KiwiRail is buying two new, large, rail-enabled ferries to replace the current three-ship Interislander fleet. This is an investment in a future that is not only ours but also New Zealand’s.
Our ferries play a crucial role linking the north and south of the country but the Aratere, Kaiarahi and Kaitaki are all reaching the end of their useful lives.
Every year 800,000 passengers cross the strait on nearly 4000 sailings. The ferries also transport the equivalent of a queue of freight trucks 1200km long and a train with 500km of wagons carrying goods for supermarkets and commodities such as grain, gas, wood products and aluminium.
And as we saw when the Kaikoura earthquake struck just over two years ago, our ships are a lifeline for our vulnerable capital city and for the top of the South Island.
Our ferries are a vital set of sinews that connect the economic muscles of New Zealand.
There is huge interest in the future of our ferries and the decision on their replacements. That is understandable. Crossing the strait on the Interislander is part of many Kiwis’ childhood memories, and many are aware of the role they play in building stronger connections for New Zealand.
The ships are well-maintained and delivering great results – 99 per cent of our scheduled services operate as planned and 93 per cent arrive on or ahead of schedule. But they are ageing, and will reach the end of their useful lives around the middle of the next decade.
The decision on what to replace them with spans generations. Each ship is expected to cost upwards of $200 million, though this may change depending on the final specifications, and the ships are likely to remain in service until at least 2050.
The two big questions we had to answer were how many ships we should have, and whether or not they should be capable of carrying trains.
There are clear economic benefits in a two-ship fleet. Large ships – we expect the new ferries will be around 30 per cent larger than what we have now – have the capacity to cater for demand at peak periods, such as the holiday season. Two large ships will deliver what is required through the year at a lower cost than a three-ship fleet.
Crucially, having three ships instead of two would simply add to operating and capital expenditure without generating any additional revenue.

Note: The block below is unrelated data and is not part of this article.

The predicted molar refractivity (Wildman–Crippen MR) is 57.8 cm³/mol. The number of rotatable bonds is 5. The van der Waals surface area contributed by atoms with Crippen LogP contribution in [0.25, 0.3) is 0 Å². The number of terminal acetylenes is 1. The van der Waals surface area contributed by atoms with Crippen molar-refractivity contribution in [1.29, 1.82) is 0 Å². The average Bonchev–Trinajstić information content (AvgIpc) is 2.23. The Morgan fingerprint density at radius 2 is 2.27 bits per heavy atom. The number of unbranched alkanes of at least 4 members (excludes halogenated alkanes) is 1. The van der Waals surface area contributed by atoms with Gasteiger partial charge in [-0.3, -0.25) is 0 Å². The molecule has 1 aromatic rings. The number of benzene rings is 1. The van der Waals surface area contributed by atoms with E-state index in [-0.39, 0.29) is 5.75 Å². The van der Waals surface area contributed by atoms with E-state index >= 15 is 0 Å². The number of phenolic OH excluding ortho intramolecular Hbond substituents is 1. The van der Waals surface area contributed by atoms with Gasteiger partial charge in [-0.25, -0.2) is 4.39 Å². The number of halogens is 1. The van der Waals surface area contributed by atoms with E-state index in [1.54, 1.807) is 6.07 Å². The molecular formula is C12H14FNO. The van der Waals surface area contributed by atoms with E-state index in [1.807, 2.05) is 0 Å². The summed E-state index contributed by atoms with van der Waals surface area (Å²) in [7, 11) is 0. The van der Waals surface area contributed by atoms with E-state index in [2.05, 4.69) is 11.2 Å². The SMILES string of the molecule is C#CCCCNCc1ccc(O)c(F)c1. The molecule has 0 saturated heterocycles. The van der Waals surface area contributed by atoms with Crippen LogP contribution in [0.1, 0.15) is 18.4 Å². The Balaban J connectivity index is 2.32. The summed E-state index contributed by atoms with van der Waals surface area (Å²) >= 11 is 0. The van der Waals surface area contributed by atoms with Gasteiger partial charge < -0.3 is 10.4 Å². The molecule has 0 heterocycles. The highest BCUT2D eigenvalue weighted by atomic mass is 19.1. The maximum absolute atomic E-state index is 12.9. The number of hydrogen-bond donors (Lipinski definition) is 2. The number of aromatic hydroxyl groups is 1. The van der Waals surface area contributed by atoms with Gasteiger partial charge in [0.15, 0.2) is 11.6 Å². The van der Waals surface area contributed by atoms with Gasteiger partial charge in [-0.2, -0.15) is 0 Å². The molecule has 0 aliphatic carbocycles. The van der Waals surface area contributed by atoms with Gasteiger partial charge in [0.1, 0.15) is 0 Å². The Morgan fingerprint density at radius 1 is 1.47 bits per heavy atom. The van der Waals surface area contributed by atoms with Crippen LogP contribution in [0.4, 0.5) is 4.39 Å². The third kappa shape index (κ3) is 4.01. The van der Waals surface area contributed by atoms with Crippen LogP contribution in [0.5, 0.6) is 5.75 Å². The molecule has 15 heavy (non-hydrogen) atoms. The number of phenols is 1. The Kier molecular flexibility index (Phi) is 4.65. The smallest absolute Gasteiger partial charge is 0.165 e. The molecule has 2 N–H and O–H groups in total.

The reduction in fleet size will not affect capacity, with up to six return sailings possible each day.
Having two identical ships is also more efficient, allowing standardisation of all aspects of the operation, including terminal infrastructure, crew familiarisation and training, and a reduced spare parts inventory.
It also makes sense for KiwiRail to opt for rail-capable ferries as part of our commitment to grow rail freight in New Zealand. They will provide a seamless journey between the islands without the need to unload rail wagons on to road trailers for the trip across the strait, and then reload them on the other side.
Getting freight off the road and on to rail is not only good for KiwiRail, but also good for the country – carrying freight by rail results in 66 per cent fewer carbon emissions compared with heavy road freight, and also means fewer heavy trucks on the roads. That means safer roads, and lower spending on road maintenance.
Our next step is to begin the detailed work setting out what we require in the new ships and terminals then seeking expressions of interest from shipyards to provide the final costing for our detailed business case approval. All going well, the first of the new ferries will arrive around the end of 2023.
We’re confident the decision we’ve made is the right one for KiwiRail, and the right one for New Zealand.
• Todd Moyle is acting chief executive of KiwiRail.